By Ermal Hajrizi
On the heels of HTC’s shockwave-inducing announcement of the HTC One Series, Samsung has announced its very own flagship device: the Galaxy S III – heir apparent to last year’s hit, the Galaxy S II. With a huge focus on nature and the human-element, the South Korean company looks to stay on top of a growing crowd in the Android clan. So, is this years iteration of Samsung’s smartphone darling a crowd-pleaser, or does it disappoint. Read on to find out.
Following the trend of recent Android smartphones, the main attraction of the Galaxy S III – its screen – measures in at a full 4.8 inches. The huge screen dwarfs most others, including the relatively minuscule 3.5 inch screen of the iPhone. To the delight of resolution-pundits, Samsung has made advancements in its screen technology in another area: pixels. The new Galaxy S III combines the superb color saturation of Super AMOLED screens with a stunning 1,280 x 720 display. The result is a seriously pixel-dense screen with superb color reproduction.
Before the announcement of the Galaxy S III, Samsung revealed its newest homemade processor: the 1.4 GHz Exynos 4 Quad . The aptly-named chip features 4 fully-fledged cores, and is based off of an A9 architecture. According to Samsung, the chip is as efficient as ever, claiming that it drains 20% less battery compared to its earlier Exynos brethren, but still tops it performance wise. So, how much performance does the processor pack? Well, to give consumers a taste, Samsung demonstrated a feature called Pop Up Play, a program reminiscent of Picture-in-Picture on the big screen. Pop Up Play allows you to perform a task on your smartphone while simultaneously watching a video in the corner of your device. Absolutely mind blowing…you know…for a phone.
Storage & Memory
The Galaxy S III will come in an array of storage sizes. Consumers can pick from 16, 32, and 64 GBs. In addition, Samsung’s new flagship, unlike most of HTC’s recent offerings, will feature a MicroSD slot, allowing users to expand the memory on the phone. Furthermore, if you’re more into cloud storage, Samsung’s got your back on that, too, offering 50GB of Dropbox storage to GS III customers.
In terms of memory, Samsung has stuffed one whole GB of RAM into the device, meaning that, along with the powerful processor, it should be able to handle anything you throw at it without many hiccups.
We all know that Samsung has faced accusations of imitating, and in some cases blatantly copying, the work of other manufacturers. And by “other manufacturers”, I mean Apple. Well, this time, Samsung has shamelessly taken to mimicking HTC’s ImageSense software on the HTC One Series. Samsung’s version, called Best Photo, takes 10 pictures and then allows the user to decide which one is the best, making sure to save that one.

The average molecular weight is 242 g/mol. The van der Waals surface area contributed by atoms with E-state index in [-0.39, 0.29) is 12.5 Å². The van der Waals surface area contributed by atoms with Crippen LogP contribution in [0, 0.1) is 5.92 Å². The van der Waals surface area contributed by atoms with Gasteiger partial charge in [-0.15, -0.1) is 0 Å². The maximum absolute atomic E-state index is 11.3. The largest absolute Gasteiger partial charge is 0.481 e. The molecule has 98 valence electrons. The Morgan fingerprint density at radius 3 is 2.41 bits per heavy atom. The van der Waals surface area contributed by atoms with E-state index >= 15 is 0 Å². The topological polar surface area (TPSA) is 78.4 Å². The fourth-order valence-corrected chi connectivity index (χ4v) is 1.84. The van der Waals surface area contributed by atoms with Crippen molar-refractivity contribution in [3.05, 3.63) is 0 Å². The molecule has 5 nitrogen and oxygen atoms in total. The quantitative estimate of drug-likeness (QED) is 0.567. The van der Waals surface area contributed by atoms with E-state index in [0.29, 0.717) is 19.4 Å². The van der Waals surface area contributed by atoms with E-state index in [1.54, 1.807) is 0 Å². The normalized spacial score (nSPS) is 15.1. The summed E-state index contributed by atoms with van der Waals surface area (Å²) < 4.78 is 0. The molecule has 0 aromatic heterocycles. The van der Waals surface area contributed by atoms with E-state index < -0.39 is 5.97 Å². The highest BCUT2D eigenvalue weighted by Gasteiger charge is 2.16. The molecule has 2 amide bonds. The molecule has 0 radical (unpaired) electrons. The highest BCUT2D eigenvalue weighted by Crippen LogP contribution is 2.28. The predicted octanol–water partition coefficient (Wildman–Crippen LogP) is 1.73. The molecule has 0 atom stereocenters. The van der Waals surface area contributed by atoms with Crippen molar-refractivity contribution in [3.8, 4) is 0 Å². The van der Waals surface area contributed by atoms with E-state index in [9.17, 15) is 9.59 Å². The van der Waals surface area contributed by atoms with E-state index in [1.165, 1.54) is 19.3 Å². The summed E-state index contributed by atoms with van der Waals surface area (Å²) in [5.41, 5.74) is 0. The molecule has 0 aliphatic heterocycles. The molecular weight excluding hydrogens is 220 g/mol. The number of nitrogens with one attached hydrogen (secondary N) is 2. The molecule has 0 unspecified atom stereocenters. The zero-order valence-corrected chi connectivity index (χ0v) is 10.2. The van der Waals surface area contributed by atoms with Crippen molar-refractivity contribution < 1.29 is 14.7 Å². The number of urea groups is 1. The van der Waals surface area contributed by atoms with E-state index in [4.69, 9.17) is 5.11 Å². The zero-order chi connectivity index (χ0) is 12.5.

In terms of hardware, the phone boasts an 8-megapixel camera, along with an LED flash. Video can be shot at up to 1080p resolution. On the front, there is a 1.9 MP camera, capable of 720p video for all of your video chat desires.
Although the hardware end of the Galaxy S III seems like an incremental upgrade, the software side is a different story. To start things off, as expected, the phone runs the latest version of Android: 4.0 (aka Ice Cream Sandwich). On top of Android, Samsung has sprinkled its signature skin – TouchWiz – with the version being dubbed Nature UX. The overlay seems less cluttered than before, but still most would prefer the look of stock Android, just as Google intended.
Other software enhancements include things like S Voice. Hmm…sound familiar? If the first thing that came to your mind is Siri, then you’d be absolutely correct. Its just that: a voice command system.
Additionally, Samsung has added some neat, but perhaps gimmicky features, such as Smart Stay, which keeps the front facing camera fixated on your eyes and monitors them in order to maintain a ”bright display for continued viewing pleasure”.
The Galaxy S III comes fully connected with most of the standard wireless connectivity options around the world, including WiFi, 3G, etc. Samsung has also announced that U.S. versions will come with either HSPA+ or LTE, depending on the carrier, which means customers will have the option to take advantage of networks with blistering speeds.
All of these new features are great, but in order to actually use them, you’ve got to have some juice, and boy does this phone pack a lot of it. Moving itself away from its competitors sub-2000mAh, Samsung has decided to use a 2100mAh pack. This should, in theory, provide superb battery life, although with the plethora of battery-killing features such as the HD screen, it remains to be seen how it will perform in daily use.
Samsung’s new Galaxy lineup is a formidable foe to the rest of the Android group. It is feature packed, and is backed up by a brand-name that Samsung has been riding all the way to the bank. Nevertheless, early reception has been lukewarm, with many not satisfied with the phone. Only time will tell how it fares in the market. The Samsung Galaxy S III is slated for a June release in the U.S.